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    I think Terminal Services would be way too slow for Photoshop and a complete non starter for video editing. That said if you decide to go down the TC route then I can whole heartidly recommend Axel. Got a M75 and a couple of M70's for our admin staff. Easily the best TC's I've ever had the pleasure of setting up. Probably going to get a few more over the next couple of months and accellerate our Admin/Office PC refresh program.

    Gut instinct would say get fat clients. For that type of work other options are not really worth the hassle.

    Multipoint Server will easily run video editing on three workstations (I've don't it) and the Education license definately connects to AD, but unless you are desperate for the savings (should be cheaper than fat clients) it's not really ideal for that kind of work.

    EDIT: What license agreement are you using? I'm pretty sure I'm paying nearer £10 for a TS-CAL and around £3 for a CAL on a Academic Select Agreement. They look like more expensive Open Agreement licenses to me.
    Last edited by tmcd35; 1st July 2010 at 03:24 PM.

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  16. #28

    dhicks's Avatar
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    Quote Originally Posted by tmcd35 View Post
    I think Terminal Services would be way too slow for Photoshop and a complete non starter for video editing.
    Actually, the requirements have changed somewhat - we're now not looking at 30 workstations for the sixth form, we're now looking at moving our current LTSP server over to Windows Terminal Services. The sixth form are getting new harddrives in their 6-year-old Dell Dimension 2400 Windows XP machines and a 4-workstation Multipoint system made out of a spare desktop PC and two graphics cards from eBay. Our LTSP server currently services 18 clients in our prep IT room - it's going to cost us £5,000 to do what we could do for free if Edubuntu 10.04 didn't keep conking out after 14 people have logged in.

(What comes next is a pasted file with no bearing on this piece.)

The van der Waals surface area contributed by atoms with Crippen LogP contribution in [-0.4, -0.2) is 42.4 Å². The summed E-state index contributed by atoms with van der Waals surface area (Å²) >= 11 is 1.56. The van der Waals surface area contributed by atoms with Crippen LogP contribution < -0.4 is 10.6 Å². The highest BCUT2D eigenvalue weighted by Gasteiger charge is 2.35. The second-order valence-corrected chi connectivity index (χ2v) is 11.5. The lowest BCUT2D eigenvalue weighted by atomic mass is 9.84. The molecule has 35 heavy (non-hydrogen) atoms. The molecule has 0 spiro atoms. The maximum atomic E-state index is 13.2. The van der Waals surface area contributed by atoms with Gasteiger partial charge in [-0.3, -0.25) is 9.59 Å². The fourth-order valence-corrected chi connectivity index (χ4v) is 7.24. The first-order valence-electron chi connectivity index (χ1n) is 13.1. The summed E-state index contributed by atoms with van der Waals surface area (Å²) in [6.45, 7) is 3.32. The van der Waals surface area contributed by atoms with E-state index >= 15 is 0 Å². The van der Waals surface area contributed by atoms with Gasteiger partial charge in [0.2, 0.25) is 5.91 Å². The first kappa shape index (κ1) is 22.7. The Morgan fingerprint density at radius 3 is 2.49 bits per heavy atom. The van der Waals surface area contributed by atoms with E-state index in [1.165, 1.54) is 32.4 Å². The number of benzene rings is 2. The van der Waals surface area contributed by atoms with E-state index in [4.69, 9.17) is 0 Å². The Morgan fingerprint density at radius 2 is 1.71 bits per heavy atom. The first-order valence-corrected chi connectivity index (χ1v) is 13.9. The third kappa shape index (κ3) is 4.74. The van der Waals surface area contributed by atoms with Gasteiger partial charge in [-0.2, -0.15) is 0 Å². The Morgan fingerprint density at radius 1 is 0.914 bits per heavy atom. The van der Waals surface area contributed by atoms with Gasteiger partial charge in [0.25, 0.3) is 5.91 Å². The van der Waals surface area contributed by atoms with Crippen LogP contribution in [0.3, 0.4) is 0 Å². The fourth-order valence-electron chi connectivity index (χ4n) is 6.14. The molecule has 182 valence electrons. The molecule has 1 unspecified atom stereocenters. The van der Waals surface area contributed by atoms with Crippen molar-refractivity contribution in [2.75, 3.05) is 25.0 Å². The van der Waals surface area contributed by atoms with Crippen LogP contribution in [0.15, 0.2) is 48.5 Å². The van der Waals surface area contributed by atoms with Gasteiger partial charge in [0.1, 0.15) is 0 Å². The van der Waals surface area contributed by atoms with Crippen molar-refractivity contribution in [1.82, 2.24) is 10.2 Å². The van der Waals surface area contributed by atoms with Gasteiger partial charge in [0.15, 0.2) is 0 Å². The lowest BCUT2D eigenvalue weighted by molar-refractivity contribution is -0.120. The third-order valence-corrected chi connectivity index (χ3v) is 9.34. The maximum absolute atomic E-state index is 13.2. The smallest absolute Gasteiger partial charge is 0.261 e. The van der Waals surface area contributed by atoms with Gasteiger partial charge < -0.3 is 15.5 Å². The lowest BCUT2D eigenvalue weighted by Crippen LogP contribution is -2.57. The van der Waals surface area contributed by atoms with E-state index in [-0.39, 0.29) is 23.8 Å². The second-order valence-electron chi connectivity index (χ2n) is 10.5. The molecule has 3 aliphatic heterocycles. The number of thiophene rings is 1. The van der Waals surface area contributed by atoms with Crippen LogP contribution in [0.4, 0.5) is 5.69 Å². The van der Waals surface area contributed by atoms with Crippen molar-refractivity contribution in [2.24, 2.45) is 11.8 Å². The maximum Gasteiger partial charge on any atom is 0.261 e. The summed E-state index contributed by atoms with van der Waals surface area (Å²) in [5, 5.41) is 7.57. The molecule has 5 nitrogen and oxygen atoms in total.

What license agreement are you using?
    Open Agreement - we're a private school, we don't have anything to do with the LEA and we prefer to buy our software outright rather than rent it.

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  17. #29

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    @dhicks: I've watched this thread a little and something else that your users might like is the ability to use their own machines. We use Cirix Secure Gateway to provide access to XenApp for our lot and they reckon it's better than using our thin client devices (not had the heart to tell them that it is the same system barring some of the devices not having the latest HDX tech).

    You could provide a similar setup using TS Web Gateway (I think that's what it is called) which may mean that you could scale down the number of end devices you have. It will also allow students to access computer resources within lessons.

    Just something to think about there

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  19. #30
    cookie_monster's Avatar
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    Quote Originally Posted by Ric_ View Post
    @dhicks: I've watched this thread a little and something else that your users might like is the ability to use their own machines. We use Cirix Secure Gateway to provide access to XenApp for our lot and they reckon it's better than using our thin client devices (not had the heart to tell them that it is the same system barring some of the devices not having the latest HDX tech).

    You could provide a similar setup using TS Web Gateway (I think that's what it is called) which may mean that you could scale down the number of end devices you have. It will also allow students to access computer resources within lessons.

    Just something to think about there

    Yes we have a similar setup here. We're thinking about allowing students to use their own laptops to access Citrix over our wireless setup, this will allow them to use their equipment saving us money and they can access the network with a much lower virus risk through the secure gateway.